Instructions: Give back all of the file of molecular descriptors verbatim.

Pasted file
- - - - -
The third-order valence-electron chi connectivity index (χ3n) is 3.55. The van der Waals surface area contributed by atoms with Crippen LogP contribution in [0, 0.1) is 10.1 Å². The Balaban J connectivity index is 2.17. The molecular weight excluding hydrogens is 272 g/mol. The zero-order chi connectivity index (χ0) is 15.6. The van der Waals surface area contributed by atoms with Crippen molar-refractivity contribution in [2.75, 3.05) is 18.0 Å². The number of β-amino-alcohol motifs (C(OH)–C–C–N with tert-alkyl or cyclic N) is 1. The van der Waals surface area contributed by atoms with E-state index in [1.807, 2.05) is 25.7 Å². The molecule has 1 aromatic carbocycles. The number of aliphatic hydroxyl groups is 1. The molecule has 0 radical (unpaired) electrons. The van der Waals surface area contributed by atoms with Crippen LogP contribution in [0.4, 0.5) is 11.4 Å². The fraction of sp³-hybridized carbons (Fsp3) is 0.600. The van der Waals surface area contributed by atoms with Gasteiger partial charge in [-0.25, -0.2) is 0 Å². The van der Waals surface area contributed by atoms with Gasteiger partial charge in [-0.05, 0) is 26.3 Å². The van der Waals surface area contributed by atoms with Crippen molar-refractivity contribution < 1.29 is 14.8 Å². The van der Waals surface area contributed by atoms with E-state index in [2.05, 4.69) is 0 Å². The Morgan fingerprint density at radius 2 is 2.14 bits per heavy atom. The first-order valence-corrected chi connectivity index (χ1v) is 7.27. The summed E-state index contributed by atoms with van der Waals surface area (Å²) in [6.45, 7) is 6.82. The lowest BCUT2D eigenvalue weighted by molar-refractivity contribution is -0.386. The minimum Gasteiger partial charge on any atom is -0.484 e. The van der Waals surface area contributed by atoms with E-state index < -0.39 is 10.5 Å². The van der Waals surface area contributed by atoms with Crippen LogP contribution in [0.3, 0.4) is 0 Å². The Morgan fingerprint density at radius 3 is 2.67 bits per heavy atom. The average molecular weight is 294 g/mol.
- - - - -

The third-order valence-electron chi connectivity index (χ3n) is 3.55. The van der Waals surface area contributed by atoms with Crippen LogP contribution in [0, 0.1) is 10.1 Å². The Balaban J connectivity index is 2.17. The molecular weight excluding hydrogens is 272 g/mol. The zero-order chi connectivity index (χ0) is 15.6. The van der Waals surface area contributed by atoms with Crippen molar-refractivity contribution in [2.75, 3.05) is 18.0 Å². The number of β-amino-alcohol motifs (C(OH)–C–C–N with tert-alkyl or cyclic N) is 1. The van der Waals surface area contributed by atoms with E-state index in [1.807, 2.05) is 25.7 Å². The molecule has 1 aromatic carbocycles. The number of aliphatic hydroxyl groups is 1. The molecule has 0 radical (unpaired) electrons. The van der Waals surface area contributed by atoms with Crippen LogP contribution in [0.4, 0.5) is 11.4 Å². The fraction of sp³-hybridized carbons (Fsp3) is 0.600. The van der Waals surface area contributed by atoms with Gasteiger partial charge in [-0.25, -0.2) is 0 Å². The van der Waals surface area contributed by atoms with Gasteiger partial charge in [-0.05, 0) is 26.3 Å². The van der Waals surface area contributed by atoms with Crippen molar-refractivity contribution < 1.29 is 14.8 Å². The van der Waals surface area contributed by atoms with E-state index in [2.05, 4.69) is 0 Å². The Morgan fingerprint density at radius 2 is 2.14 bits per heavy atom. The first-order valence-corrected chi connectivity index (χ1v) is 7.27. The summed E-state index contributed by atoms with van der Waals surface area (Å²) in [6.45, 7) is 6.82. The lowest BCUT2D eigenvalue weighted by molar-refractivity contribution is -0.386. The minimum Gasteiger partial charge on any atom is -0.484 e. The van der Waals surface area contributed by atoms with E-state index < -0.39 is 10.5 Å². The van der Waals surface area contributed by atoms with Crippen LogP contribution in [0.3, 0.4) is 0 Å². The Morgan fingerprint density at radius 3 is 2.67 bits per heavy atom. The average molecular weight is 294 g/mol.